The Industry Standard | Backbone Wiring | Horizontal Wiring | Work Area Wiring | The Telecommunications Closet |
| Equipment Room Wiring | Cabling Administration | Media for Backbone Cabling | Media for Horizontal Cabling |
| Media for Work Area Cabling | Media for Telecommunications Closet Cabling | Media for Equipment Room Cabling |
| Types of Conductors | Shielding | Insulation & Jackets |
Some experts estimate that 70% of network failures
are primarily caused by cable-related problems, so the cables are really important. Below you will find general information about premise wiring. Please call us or request a
for any cabling project you have. We will be happy to help you find the best solution within your budget.
The TIA/EIA-568 Standard
Developed jointly by the Telecommunications Industries Association and the Electronic Industries
Association, TIA/EIA-568 specifies complete electrical and physical guidelines for industry-standard premise wiring systems. As specified by the TIA/EIA, a fully functional premise wiring
system is the result of multiple subsystems working together as a single network.
encompasses all wiring between telecommunications closets, equipment rooms, and entrance facilities, including all cables, mechanical cable terminations, and intermediate and main cross-connects. Backbone wiring runs between telecommunications closets, equipment rooms and entrance facilities on the same floor, from floor to floor, and even between buildings.
Horizontal Wiring encompasses all cable from a work-area wallplate or network connection to the telecommunications closet. The outlets, cable, and cross-connects in the
closet are all part of the horizontal wiring, which gets its name because the cable typically runs horizontally above ceilings or along the floor.
The work area
includes all cable components between a horizontal-wiring wallplate or LAN outlet and end-user telecomm devices, such as telephones, data terminals, computers, modems, etc. Work-area components can include connectors, cables, adapters, terminators, and more.
The telecommunications (or wiring) closet
is a room or cabinet that holds distribution frames, cross-connects, and other hardware needed to connect horizontal wiring to backbone wiring. Each building must have at least one wiring closet.
An equipment room
houses building telecommunications systems such as PBXs, servers, and the mechanical terminations of the telecomm wiring system. Considered different than a wiring closet because of the complexity of the components it contains, an equipment room nonetheless may take the place of a building's wiring closet or it may be a separate entity.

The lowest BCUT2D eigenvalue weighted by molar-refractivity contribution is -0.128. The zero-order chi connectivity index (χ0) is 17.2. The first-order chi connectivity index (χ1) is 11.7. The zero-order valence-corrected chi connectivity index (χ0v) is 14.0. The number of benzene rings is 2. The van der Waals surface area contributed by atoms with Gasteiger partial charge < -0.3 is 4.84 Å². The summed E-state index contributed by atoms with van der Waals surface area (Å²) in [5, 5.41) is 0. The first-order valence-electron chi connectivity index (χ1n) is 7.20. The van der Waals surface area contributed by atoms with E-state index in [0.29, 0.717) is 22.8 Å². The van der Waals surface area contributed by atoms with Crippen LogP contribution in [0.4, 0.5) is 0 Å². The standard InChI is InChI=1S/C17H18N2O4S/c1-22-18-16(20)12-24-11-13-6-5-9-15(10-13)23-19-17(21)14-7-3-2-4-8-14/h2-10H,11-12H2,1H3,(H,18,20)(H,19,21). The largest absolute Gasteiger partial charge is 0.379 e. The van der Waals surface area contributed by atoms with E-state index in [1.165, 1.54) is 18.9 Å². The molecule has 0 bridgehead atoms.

Unlike the other five components of premise wiring systems, cabling administration
isn't a place. It's a thing—a process that includes all aspects of premise wiring related to documenting and managing the system, testing the system, as well as the architectural plans for the system.
Recommended media for backbone cabling
Unshielded twisted-pair (UTP) cable - Choose 4-pair, 100-ohm, solid-conductor UTP cable for short- to medium-distance
backbone cable in voice and data networks. Solid-conductor cables are intended for stable runs and shouldn't be subject to repeated flexing or twisting. We recommend Category 5 or the newly
ratified Category 5e cable for new UTP installations to avoid expensive rewiring in the future.
Shielded twisted-pair (STP) cable - Use 2-pair, 150-ohm shielded
twisted-pair cable for IBM® Token Ring networks. Type 1A STP cable is constructed of four solid copper strands wrapped in a foil shield. Type 2A STP cable includes an extra 4-pair UTP
strand for phone circuits.
Fiber optic cable -
Even though fiber is more expensive and requires more careful handing than other cables, it's the preferred medium for
backbone cable because it offers maximum range, bandwidth, and flexibility. Compact and lightweight, fiber provides high-speed transmission over a wide bandwidth. Fiber also carries data over
much farther distances than copper cable, and it's immune to EMI (electromagnetic interference). Fiber backbone cable is also far less likely to require replacement.
Coaxial cable -